This study examined the longterm effects of the socialization of emotion in a sample of European American families. Late adolescents, whose families had been more emotionally expressive and accepting of emotions when they were in fifth grade, were more likely to report showing emotions not traditionally associated with their gender roles—specifically, males reported a greater propensity for crying, and females reported a greater tendency to express anger. In addition, in late adolescence, greater frequency of showing fear and showing warmth or affection were associated with higher levels of social and psychological adjustment—whereas crying was associated with better adjustment for males and poorer adjustment for females. Overall, adolescent females tended to report a higher level of emotional expressiveness and a higher level of family support of emotions than did adolescent males.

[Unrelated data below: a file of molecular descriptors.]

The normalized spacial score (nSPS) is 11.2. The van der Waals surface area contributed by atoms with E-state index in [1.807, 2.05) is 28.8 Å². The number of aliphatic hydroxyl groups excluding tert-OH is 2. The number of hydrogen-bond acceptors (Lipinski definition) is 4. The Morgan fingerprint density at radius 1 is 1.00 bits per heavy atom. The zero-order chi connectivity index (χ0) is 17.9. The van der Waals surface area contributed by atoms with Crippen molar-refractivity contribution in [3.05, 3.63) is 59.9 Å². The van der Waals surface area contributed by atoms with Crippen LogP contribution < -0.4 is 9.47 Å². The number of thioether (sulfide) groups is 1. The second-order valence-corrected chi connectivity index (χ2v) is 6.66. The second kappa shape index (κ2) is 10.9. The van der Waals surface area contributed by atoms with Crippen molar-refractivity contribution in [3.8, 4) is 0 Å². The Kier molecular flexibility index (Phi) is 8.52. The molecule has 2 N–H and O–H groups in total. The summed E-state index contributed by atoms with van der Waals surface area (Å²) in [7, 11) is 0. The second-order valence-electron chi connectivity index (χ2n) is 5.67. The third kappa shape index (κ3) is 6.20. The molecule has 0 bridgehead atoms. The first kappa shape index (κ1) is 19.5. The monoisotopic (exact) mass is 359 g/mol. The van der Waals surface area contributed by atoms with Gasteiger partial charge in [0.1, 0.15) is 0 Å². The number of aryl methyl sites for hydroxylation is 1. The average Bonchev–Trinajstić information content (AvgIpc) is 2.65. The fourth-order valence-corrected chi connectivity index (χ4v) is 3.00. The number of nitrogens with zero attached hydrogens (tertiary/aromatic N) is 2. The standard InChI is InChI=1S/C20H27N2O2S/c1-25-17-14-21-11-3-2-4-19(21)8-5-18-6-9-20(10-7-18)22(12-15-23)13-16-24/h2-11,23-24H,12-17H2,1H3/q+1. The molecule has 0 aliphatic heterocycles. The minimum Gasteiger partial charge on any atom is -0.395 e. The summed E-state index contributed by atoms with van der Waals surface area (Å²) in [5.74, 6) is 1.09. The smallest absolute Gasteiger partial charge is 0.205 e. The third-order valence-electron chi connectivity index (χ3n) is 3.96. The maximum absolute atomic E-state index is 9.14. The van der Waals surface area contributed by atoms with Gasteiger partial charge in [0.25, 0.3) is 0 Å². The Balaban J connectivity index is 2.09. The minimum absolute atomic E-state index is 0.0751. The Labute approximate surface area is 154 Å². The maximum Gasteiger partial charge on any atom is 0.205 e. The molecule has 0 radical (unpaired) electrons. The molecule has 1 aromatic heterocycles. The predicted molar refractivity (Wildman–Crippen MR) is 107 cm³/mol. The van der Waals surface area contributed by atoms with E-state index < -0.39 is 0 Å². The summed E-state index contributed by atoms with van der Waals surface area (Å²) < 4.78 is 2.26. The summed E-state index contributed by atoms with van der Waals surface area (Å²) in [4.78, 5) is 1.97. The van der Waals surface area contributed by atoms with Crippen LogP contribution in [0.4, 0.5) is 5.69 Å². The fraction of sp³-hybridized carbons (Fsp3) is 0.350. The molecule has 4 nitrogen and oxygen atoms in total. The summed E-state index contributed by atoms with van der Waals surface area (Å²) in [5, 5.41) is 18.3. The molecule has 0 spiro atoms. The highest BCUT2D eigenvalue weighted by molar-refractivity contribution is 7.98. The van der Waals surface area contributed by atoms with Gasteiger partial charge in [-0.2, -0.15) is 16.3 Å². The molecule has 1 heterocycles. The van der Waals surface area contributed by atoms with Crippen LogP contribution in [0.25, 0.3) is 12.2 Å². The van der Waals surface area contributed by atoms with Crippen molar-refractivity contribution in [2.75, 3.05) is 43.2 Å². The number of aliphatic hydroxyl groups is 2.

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This study was supported by an Institutional Award from the University of Vermont to the first author. We are grateful to the participants for the information they shared with us, and to Robert Pasco for his help in locating them. We thank Diane Gottlieb and Jean Pieniadz for the interviews they did, Beth Creaser and Liza Shrednick for their help in preparing the data for analysis, and Jennie Marcotte for her assistance in typing the tables and references.
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Bronstein, P., Briones, M., Brooks, T. et al. Gender and family factors as predictors of late adolescent emotional expressiveness and adjustment: A longitudinal study. Sex Roles 34, 739–765 (1996). https://doi.org/10.1007/BF01544314
- Longitudinal Study
- Social Psychology
- Longterm Effect
- Gender Role
- Family Support